One slight advantage that I had on the swim was that I was in the lane closest to the door and was also able to use the steps to exit the pool. It wasn’t my fastest swim, but I did a lot of waiting for others to pass (I later found out that their times were roughly 8:45, 8:15 and 7:15, so significantly faster than me and my predicted time).
T1: 02:24.00 (138/207)
I didn’t have too far to run before I got to my kit. I spent a bit of time faffing (and putting socks and mitts on), but had already decided that I would be fine cycling without a jacket or other layer. As most of the other swimmers had been faster than me, there weren’t too many people in the way, although there were still some people milling around and setting up their kit.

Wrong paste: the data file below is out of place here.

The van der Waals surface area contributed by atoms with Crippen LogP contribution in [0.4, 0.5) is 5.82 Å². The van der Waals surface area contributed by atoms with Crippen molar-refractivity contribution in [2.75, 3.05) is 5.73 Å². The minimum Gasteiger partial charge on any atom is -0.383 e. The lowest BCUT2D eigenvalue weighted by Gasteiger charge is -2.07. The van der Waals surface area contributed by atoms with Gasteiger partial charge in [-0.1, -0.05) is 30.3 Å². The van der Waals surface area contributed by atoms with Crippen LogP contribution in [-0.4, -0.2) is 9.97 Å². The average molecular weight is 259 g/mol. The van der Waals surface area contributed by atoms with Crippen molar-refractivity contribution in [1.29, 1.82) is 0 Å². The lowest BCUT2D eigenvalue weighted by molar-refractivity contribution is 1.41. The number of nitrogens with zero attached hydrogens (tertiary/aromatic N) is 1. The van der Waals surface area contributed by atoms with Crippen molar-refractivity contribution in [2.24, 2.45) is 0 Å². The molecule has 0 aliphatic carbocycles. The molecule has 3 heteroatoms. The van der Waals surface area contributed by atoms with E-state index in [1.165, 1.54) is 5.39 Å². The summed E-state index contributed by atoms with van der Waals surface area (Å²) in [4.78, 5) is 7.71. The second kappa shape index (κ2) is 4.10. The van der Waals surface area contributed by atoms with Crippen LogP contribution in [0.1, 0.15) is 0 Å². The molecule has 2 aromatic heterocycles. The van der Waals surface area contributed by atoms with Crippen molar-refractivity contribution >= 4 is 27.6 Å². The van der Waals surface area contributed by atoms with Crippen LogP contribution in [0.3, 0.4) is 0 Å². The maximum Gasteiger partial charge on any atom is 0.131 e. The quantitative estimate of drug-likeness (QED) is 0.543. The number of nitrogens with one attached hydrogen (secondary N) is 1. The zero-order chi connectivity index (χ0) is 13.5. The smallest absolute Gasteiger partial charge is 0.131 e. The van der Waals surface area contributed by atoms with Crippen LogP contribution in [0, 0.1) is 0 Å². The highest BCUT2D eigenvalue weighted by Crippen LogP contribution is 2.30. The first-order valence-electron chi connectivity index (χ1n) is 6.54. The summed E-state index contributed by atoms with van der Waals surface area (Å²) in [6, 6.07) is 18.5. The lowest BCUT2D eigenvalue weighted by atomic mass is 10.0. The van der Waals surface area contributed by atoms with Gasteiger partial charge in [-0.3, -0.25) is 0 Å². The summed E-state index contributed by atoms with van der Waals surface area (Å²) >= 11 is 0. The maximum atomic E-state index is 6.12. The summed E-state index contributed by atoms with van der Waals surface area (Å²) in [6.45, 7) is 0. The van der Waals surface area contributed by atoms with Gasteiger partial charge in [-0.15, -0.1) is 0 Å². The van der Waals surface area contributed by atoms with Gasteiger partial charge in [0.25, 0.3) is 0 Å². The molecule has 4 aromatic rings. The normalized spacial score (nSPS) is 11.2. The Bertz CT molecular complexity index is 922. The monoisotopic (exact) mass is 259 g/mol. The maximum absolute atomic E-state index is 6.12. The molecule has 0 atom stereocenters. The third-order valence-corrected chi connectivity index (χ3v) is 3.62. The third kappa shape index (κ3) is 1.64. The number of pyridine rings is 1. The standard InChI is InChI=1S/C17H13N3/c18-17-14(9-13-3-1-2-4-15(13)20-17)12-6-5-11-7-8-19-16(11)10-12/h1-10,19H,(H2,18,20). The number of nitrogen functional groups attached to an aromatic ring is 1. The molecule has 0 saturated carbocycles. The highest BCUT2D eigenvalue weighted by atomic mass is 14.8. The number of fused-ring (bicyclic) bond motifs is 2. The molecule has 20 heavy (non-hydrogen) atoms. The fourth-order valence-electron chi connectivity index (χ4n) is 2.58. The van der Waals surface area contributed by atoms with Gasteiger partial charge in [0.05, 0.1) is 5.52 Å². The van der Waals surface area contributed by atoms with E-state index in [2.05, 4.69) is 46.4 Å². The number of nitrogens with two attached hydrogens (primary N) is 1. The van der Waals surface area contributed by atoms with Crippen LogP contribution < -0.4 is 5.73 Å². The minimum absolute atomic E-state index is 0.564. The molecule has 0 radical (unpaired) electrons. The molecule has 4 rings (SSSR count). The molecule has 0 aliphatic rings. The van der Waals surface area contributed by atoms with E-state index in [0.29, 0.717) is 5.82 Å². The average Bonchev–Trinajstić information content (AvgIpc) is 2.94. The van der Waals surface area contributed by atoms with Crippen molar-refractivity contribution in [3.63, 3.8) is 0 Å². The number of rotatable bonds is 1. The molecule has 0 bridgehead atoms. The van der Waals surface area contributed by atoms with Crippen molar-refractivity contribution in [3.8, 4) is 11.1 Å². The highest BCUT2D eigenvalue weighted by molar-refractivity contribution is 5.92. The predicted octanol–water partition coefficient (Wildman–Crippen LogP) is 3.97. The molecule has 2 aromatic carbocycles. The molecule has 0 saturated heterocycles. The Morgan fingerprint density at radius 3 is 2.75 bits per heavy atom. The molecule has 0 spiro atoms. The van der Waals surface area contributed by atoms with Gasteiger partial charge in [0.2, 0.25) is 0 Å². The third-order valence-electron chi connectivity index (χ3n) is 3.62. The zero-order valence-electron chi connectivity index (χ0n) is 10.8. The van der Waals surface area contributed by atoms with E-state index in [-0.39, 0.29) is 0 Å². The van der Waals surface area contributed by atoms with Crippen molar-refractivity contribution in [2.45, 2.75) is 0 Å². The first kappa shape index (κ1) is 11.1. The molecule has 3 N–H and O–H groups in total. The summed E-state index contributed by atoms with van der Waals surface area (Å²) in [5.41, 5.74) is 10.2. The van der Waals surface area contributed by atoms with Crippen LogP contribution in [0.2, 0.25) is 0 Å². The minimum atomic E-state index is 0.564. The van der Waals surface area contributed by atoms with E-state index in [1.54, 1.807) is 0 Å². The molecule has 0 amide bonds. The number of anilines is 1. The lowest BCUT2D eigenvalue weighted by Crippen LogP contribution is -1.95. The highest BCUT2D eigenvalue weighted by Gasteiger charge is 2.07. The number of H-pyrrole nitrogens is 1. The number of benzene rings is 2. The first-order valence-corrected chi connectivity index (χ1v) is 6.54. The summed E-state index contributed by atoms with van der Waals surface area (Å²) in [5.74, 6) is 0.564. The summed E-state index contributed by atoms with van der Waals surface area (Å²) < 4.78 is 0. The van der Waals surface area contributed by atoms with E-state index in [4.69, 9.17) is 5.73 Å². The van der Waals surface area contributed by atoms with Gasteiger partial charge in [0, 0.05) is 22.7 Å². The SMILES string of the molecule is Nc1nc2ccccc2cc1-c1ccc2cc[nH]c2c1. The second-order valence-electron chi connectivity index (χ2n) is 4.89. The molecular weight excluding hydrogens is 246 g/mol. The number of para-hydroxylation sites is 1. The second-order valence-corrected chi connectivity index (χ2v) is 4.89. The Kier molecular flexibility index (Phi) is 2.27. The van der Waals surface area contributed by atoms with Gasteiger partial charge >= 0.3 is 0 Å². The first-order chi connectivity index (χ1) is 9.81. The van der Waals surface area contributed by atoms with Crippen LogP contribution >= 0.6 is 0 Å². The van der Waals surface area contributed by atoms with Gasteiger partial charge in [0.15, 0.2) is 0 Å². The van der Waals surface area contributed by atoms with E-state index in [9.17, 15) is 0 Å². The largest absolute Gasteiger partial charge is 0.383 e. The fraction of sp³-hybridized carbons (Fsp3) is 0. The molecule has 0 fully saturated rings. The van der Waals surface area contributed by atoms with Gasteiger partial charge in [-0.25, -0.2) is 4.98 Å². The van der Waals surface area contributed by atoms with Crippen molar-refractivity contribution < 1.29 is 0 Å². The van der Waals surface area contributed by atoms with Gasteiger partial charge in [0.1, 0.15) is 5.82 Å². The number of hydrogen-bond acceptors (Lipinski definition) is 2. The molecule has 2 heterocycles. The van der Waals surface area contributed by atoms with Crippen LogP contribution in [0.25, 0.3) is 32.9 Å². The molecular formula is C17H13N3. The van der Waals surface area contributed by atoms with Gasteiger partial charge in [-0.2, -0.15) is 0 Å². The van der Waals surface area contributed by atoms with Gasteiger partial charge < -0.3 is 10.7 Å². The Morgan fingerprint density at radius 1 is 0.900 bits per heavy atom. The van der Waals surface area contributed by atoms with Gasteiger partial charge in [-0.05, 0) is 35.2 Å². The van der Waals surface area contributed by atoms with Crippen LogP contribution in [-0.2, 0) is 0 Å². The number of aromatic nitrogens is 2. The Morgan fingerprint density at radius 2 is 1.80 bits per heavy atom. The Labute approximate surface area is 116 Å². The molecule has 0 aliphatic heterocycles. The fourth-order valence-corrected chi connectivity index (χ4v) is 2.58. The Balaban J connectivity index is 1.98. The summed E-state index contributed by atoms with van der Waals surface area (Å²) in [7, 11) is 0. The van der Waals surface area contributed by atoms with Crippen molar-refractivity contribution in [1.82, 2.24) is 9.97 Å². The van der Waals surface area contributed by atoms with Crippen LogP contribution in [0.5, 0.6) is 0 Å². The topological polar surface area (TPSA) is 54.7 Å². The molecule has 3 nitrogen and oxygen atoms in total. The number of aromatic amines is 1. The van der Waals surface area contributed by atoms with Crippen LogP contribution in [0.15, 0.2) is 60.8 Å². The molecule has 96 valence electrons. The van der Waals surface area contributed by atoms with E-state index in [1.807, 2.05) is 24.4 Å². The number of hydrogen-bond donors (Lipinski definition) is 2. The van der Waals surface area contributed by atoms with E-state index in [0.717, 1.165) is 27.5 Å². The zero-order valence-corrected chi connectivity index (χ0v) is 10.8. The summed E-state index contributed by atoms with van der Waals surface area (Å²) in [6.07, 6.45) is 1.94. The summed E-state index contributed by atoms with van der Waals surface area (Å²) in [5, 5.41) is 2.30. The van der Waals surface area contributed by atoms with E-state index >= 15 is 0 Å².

The bike 01:05:10.40 (163/207)
I was feeling quite confident about the bike ride and hoped to be able to complete it in under an hour, but was perhaps more fatigued than I’d realised. I also ended up stopping at a few sets of traffic lights and was frustrated by some cyclists (novices, I think) who were unaware of the no-drafting rule.
T2: 01:24.90 (108/207)
This is usually my best discipline, and that proved to be true again today… but I hadn’t realised quite where the dismount line was and that I had to cycle back up the hill to it. I also lost some time as Stuart had already finished and started speaking to me in transition, so I ran past my bike rack – oops! Fortunately, I had managed a flying dismount, so my shoes were on my bike and I just needed to slip some trainers on.